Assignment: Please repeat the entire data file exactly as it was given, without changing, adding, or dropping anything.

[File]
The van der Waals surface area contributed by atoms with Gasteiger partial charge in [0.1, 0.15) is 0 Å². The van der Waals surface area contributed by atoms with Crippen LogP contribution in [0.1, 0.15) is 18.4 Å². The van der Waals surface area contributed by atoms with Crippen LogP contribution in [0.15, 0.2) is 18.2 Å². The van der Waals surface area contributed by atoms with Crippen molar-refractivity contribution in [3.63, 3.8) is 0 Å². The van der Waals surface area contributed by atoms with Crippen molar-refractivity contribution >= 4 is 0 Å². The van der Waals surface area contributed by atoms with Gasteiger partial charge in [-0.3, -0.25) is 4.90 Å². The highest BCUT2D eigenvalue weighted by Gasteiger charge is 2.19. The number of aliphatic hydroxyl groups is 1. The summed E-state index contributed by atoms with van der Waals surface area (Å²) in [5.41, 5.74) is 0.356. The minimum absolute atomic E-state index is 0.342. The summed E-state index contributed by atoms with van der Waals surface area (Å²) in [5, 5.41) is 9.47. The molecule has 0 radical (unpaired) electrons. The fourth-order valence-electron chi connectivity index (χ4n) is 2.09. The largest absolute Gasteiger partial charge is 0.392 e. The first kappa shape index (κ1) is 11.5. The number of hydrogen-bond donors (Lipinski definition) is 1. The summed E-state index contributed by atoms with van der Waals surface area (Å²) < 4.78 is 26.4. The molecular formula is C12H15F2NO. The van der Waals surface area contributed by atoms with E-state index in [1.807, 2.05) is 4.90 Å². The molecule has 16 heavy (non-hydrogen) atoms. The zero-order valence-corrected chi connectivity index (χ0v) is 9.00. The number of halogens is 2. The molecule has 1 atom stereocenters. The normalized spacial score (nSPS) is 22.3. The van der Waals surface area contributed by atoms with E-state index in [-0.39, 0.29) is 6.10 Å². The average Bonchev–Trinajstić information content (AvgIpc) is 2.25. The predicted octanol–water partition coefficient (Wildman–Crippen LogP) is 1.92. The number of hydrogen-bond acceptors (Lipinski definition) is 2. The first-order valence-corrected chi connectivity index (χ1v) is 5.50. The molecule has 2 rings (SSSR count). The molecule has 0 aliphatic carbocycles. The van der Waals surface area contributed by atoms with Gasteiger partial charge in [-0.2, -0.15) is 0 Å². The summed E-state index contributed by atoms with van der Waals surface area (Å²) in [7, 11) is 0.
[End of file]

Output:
The van der Waals surface area contributed by atoms with Gasteiger partial charge in [0.1, 0.15) is 0 Å². The van der Waals surface area contributed by atoms with Crippen LogP contribution in [0.1, 0.15) is 18.4 Å². The van der Waals surface area contributed by atoms with Crippen LogP contribution in [0.15, 0.2) is 18.2 Å². The van der Waals surface area contributed by atoms with Crippen molar-refractivity contribution in [3.63, 3.8) is 0 Å². The van der Waals surface area contributed by atoms with Crippen molar-refractivity contribution >= 4 is 0 Å². The van der Waals surface area contributed by atoms with Gasteiger partial charge in [-0.3, -0.25) is 4.90 Å². The highest BCUT2D eigenvalue weighted by Gasteiger charge is 2.19. The number of aliphatic hydroxyl groups is 1. The summed E-state index contributed by atoms with van der Waals surface area (Å²) in [5.41, 5.74) is 0.356. The minimum absolute atomic E-state index is 0.342. The summed E-state index contributed by atoms with van der Waals surface area (Å²) in [5, 5.41) is 9.47. The molecule has 0 radical (unpaired) electrons. The fourth-order valence-electron chi connectivity index (χ4n) is 2.09. The largest absolute Gasteiger partial charge is 0.392 e. The first kappa shape index (κ1) is 11.5. The number of hydrogen-bond donors (Lipinski definition) is 1. The summed E-state index contributed by atoms with van der Waals surface area (Å²) < 4.78 is 26.4. The molecular formula is C12H15F2NO. The van der Waals surface area contributed by atoms with E-state index in [1.807, 2.05) is 4.90 Å². The molecule has 16 heavy (non-hydrogen) atoms. The zero-order valence-corrected chi connectivity index (χ0v) is 9.00. The number of halogens is 2. The molecule has 1 atom stereocenters. The normalized spacial score (nSPS) is 22.3. The van der Waals surface area contributed by atoms with E-state index in [-0.39, 0.29) is 6.10 Å². The average Bonchev–Trinajstić information content (AvgIpc) is 2.25. The predicted octanol–water partition coefficient (Wildman–Crippen LogP) is 1.92. The number of hydrogen-bond acceptors (Lipinski definition) is 2. The first-order valence-corrected chi connectivity index (χ1v) is 5.50. The molecule has 2 rings (SSSR count). The molecule has 0 aliphatic carbocycles. The van der Waals surface area contributed by atoms with Gasteiger partial charge in [-0.2, -0.15) is 0 Å². The summed E-state index contributed by atoms with van der Waals surface area (Å²) in [7, 11) is 0.